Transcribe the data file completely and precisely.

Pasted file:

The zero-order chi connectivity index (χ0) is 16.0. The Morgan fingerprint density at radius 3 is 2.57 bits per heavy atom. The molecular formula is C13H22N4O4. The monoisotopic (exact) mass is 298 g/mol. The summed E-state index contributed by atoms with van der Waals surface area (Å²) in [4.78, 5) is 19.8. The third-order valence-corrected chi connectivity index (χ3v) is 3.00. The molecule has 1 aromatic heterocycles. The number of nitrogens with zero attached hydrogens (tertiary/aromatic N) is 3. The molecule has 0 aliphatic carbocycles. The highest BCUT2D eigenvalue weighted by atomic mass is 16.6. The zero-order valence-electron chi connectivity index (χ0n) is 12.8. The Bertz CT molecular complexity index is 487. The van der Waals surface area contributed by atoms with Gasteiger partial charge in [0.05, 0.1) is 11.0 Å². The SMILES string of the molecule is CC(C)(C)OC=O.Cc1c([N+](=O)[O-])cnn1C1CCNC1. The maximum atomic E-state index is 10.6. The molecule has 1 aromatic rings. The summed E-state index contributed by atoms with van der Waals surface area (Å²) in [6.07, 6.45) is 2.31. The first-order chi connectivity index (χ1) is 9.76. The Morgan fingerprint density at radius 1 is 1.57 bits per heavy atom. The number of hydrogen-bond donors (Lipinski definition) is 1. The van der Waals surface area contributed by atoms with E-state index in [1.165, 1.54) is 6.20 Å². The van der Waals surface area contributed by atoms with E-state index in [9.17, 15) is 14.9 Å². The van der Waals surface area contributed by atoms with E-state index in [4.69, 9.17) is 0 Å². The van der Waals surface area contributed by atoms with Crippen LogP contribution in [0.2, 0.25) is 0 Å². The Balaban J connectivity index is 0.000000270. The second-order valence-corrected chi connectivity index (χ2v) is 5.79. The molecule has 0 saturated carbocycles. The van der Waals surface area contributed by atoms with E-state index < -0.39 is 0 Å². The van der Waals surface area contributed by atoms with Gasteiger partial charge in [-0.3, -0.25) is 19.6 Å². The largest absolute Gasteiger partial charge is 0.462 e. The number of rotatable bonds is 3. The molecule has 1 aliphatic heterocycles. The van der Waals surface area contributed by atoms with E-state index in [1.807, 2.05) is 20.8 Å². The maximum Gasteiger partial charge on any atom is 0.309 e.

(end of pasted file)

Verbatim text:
The zero-order chi connectivity index (χ0) is 16.0. The Morgan fingerprint density at radius 3 is 2.57 bits per heavy atom. The molecular formula is C13H22N4O4. The monoisotopic (exact) mass is 298 g/mol. The summed E-state index contributed by atoms with van der Waals surface area (Å²) in [4.78, 5) is 19.8. The third-order valence-corrected chi connectivity index (χ3v) is 3.00. The molecule has 1 aromatic heterocycles. The number of nitrogens with zero attached hydrogens (tertiary/aromatic N) is 3. The molecule has 0 aliphatic carbocycles. The highest BCUT2D eigenvalue weighted by atomic mass is 16.6. The zero-order valence-electron chi connectivity index (χ0n) is 12.8. The Bertz CT molecular complexity index is 487. The van der Waals surface area contributed by atoms with Gasteiger partial charge in [0.05, 0.1) is 11.0 Å². The SMILES string of the molecule is CC(C)(C)OC=O.Cc1c([N+](=O)[O-])cnn1C1CCNC1. The maximum atomic E-state index is 10.6. The molecule has 1 aromatic rings. The summed E-state index contributed by atoms with van der Waals surface area (Å²) in [6.07, 6.45) is 2.31. The first-order chi connectivity index (χ1) is 9.76. The Morgan fingerprint density at radius 1 is 1.57 bits per heavy atom. The number of hydrogen-bond donors (Lipinski definition) is 1. The van der Waals surface area contributed by atoms with E-state index in [1.165, 1.54) is 6.20 Å². The van der Waals surface area contributed by atoms with E-state index in [9.17, 15) is 14.9 Å². The van der Waals surface area contributed by atoms with E-state index in [4.69, 9.17) is 0 Å². The van der Waals surface area contributed by atoms with Crippen LogP contribution in [0.2, 0.25) is 0 Å². The Balaban J connectivity index is 0.000000270. The second-order valence-corrected chi connectivity index (χ2v) is 5.79. The molecule has 0 saturated carbocycles. The van der Waals surface area contributed by atoms with E-state index < -0.39 is 0 Å². The van der Waals surface area contributed by atoms with Gasteiger partial charge in [-0.3, -0.25) is 19.6 Å². The largest absolute Gasteiger partial charge is 0.462 e. The number of rotatable bonds is 3. The molecule has 1 aliphatic heterocycles. The van der Waals surface area contributed by atoms with E-state index in [1.807, 2.05) is 20.8 Å². The maximum Gasteiger partial charge on any atom is 0.309 e.